Indian digital economy is expected to generate USD 1 trillion in value by 2025 as part of the country’s accelerated digital adoption among millions of Indians as well as small and medium businesses resulting from the global public health pandemic, the Indian government projects.
This would be a five-fold increase in economic value the digital economy contributes at present. As such, the Indian government has been working toward enhancing the contribution of the digital economy to 20% of the Indian GDP in the next five years, from the current 7-8%.
“India can create up to USD 1 trillion of the economic value of the digital economy by 2025 with half of the opportunities originating in new digital ecosystems that can spring up in diverse sectors of the economy,” Amitabh Kant, CEO, NITI Aayog, the policy think tank of the Government of India, said Thursday in a virtual conference organized by Ministry of Electronics and Information Technology and industry lobby FICCI.
Earlier in August, Prime Minister Narendra Modi rolled out the National Digital Health Mission. The ambitious venture looks to provide 1.3 billion Indians a unique digital health ID, which will be used for storing medical records and facilitating services like e-pharmacy and telemedicine.
The move has given a boost to the world’s second-most-populous country’s digital healthcare segment, which is seeing an increasing number of health tech startups coming up and raising money from venture capitalists.
According to Bengaluru-based consulting firm Redseer, the Indian e-health sector is expected to reach USD 2 billion in gross merchandise value (GMV) by March 2021. By the financial year 2025, the e-health players may reach an annual GMV of up to USD 19 billion. Of this, e-pharmacy, alone, is likely to reach a GMV of USD 13.3 billion by the financial year 2025.
GMV implies the total value of merchandise sold over an online platform such as Amazon India or Flipkart.
Apart from health tech, other sectors that are expected to give a huge boost to the digital economy include education technology, online retail, and online streaming platforms, among others.
Edtech has already emerged as one of the most funded sectors this year, with category leader Byju’s, the world’s most valued edtech startup, on track to raise a record USD 1 billion in fresh funds this year. It reportedly is in talks with US-based investors T Rowe Price and BlackRock to raise a USD 200 million at a valuation of $12 billion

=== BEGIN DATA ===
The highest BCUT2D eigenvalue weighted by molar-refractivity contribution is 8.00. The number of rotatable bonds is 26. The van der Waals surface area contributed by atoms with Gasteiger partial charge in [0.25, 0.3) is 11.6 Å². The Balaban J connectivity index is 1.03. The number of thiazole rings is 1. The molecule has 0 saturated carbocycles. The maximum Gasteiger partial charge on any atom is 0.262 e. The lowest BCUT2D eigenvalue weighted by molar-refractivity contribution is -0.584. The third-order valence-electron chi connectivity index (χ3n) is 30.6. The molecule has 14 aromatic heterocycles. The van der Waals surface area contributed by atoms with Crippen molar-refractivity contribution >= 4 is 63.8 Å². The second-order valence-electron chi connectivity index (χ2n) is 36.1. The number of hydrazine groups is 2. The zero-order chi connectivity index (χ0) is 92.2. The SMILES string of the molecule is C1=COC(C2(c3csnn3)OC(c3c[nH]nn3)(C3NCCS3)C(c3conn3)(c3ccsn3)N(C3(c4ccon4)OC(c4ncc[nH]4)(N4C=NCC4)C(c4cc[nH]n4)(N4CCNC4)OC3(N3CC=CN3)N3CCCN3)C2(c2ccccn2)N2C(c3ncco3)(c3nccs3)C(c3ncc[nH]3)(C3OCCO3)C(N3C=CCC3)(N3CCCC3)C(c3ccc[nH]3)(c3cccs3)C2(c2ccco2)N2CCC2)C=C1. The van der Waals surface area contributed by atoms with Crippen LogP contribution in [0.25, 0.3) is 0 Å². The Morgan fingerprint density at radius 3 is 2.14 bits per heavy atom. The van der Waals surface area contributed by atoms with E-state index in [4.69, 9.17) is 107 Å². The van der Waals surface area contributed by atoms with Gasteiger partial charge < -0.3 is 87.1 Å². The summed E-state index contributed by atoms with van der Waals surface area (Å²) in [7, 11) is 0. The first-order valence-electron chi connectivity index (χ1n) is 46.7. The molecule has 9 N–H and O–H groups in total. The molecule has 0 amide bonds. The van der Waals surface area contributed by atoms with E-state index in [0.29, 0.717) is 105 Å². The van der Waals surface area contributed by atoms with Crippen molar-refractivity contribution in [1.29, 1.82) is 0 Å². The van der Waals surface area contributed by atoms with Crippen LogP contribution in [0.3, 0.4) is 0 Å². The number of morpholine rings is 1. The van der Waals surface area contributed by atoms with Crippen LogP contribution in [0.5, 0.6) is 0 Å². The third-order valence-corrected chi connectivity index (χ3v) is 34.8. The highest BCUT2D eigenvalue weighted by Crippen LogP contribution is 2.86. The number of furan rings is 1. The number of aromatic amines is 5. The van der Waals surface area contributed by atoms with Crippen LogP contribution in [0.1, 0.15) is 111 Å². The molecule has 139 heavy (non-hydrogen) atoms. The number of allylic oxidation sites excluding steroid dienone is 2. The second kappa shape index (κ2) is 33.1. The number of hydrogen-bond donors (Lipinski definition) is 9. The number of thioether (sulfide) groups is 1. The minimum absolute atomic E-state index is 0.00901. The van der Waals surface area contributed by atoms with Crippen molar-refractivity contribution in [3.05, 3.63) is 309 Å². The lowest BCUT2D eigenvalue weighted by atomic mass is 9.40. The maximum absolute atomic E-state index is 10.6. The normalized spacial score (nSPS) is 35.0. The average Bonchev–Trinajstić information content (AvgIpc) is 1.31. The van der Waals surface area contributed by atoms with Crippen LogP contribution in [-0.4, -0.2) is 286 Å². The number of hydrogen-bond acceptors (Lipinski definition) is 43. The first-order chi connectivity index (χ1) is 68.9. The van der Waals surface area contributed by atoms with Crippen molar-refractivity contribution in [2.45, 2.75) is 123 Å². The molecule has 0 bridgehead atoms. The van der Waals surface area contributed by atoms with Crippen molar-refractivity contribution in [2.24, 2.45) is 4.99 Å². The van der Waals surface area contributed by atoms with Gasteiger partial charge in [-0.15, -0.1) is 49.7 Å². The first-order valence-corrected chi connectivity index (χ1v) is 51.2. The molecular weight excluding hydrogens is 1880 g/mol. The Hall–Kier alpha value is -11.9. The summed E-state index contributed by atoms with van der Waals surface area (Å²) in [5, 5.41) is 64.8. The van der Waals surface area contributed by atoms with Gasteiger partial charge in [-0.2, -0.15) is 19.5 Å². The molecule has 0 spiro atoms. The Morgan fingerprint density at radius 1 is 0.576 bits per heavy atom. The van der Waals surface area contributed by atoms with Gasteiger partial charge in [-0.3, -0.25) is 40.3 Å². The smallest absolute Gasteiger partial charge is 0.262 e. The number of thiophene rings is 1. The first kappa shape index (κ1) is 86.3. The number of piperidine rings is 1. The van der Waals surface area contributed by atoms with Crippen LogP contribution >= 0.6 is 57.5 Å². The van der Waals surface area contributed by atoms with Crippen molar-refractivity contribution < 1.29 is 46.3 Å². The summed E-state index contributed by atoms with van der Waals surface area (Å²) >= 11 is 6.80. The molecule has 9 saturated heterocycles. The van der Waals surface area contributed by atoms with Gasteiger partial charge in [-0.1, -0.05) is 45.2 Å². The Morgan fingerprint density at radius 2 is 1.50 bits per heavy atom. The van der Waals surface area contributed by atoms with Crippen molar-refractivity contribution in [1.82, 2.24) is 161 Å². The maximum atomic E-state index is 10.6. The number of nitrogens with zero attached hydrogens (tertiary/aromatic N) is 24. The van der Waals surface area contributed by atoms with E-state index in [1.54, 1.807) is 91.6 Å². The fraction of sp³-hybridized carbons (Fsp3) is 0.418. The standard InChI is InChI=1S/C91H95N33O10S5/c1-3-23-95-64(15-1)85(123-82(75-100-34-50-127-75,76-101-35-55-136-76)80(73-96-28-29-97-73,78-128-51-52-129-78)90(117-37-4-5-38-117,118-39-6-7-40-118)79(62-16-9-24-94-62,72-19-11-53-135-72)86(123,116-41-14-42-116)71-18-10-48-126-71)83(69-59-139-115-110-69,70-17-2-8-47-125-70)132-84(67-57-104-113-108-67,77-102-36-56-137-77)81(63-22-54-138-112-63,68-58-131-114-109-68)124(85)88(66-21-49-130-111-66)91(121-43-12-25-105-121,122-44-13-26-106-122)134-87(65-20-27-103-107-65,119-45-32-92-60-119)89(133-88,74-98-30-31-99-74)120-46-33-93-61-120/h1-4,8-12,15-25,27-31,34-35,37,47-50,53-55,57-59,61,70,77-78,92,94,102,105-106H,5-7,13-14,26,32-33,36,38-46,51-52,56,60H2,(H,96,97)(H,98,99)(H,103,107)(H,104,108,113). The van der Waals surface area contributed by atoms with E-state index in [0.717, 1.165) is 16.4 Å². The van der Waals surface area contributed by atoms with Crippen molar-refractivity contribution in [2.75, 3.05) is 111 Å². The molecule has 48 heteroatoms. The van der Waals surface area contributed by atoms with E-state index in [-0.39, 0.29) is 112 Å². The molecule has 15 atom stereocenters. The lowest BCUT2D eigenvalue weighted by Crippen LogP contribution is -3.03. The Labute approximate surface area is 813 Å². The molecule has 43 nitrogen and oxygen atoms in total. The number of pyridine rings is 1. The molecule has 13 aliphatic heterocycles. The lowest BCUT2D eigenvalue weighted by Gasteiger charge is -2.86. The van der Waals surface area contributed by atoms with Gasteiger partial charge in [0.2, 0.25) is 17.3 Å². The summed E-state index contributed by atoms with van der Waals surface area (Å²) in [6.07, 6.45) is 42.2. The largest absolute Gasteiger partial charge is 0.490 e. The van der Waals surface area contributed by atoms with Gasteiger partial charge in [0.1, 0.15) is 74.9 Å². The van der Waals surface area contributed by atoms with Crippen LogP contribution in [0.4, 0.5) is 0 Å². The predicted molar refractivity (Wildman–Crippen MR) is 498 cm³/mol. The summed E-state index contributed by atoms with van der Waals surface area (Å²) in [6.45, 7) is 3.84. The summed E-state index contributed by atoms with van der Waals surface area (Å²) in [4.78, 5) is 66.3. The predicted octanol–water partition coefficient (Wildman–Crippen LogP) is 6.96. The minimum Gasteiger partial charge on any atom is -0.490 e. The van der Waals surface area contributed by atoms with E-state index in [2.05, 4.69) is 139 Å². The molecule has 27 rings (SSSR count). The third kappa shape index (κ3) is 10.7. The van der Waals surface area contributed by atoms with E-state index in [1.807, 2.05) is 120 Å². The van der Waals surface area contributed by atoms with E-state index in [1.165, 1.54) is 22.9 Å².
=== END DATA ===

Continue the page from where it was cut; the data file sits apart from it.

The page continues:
Meanwhile, online retail has made a sharp recovery during this year’s festival season, the three-month-period from October to December when Indians celebrate a slew of festivals including the festival of light Diwali, after taking a hit initially when consumers avoided buying anything but essentials and necessary items.
In the online festival sales organized by leading e-tailers including Flipkart and Amazon during October and November, Indian bought goods worth USD 8.3 billion, as compared to USD 5 billion GMV clocked by online retailers last year in the corresponding period.
“The overall growth story has been very bullish this festive season,” Mrigank Gutgutia, Director at Consulting firm RedSeer said in a media statement. “We had forecasted USD 7 billion of sales but the actual figures surpassed our expectations fairly comfortably, showing how comfortable consumers have become with shopping online even in this pandemic hit year.”
Indians are also more willing to spend money on premium streaming platforms subscription, according to a new survey by Wakefield Research. The research firm found that 97% of Indian respondents have been spending 48% more on an average on OTT platforms as compared to the start of the year.
All these developments are evidently bolstering the growth of the digital economy, which in turn, is helping the Indian economy slowly get back on track. Earlier this month, British investment banking and financial services firm Barclays upgraded its fiscal 2022 growth forecast for the Indian economy to 8.5% from an earlier projection of 7%.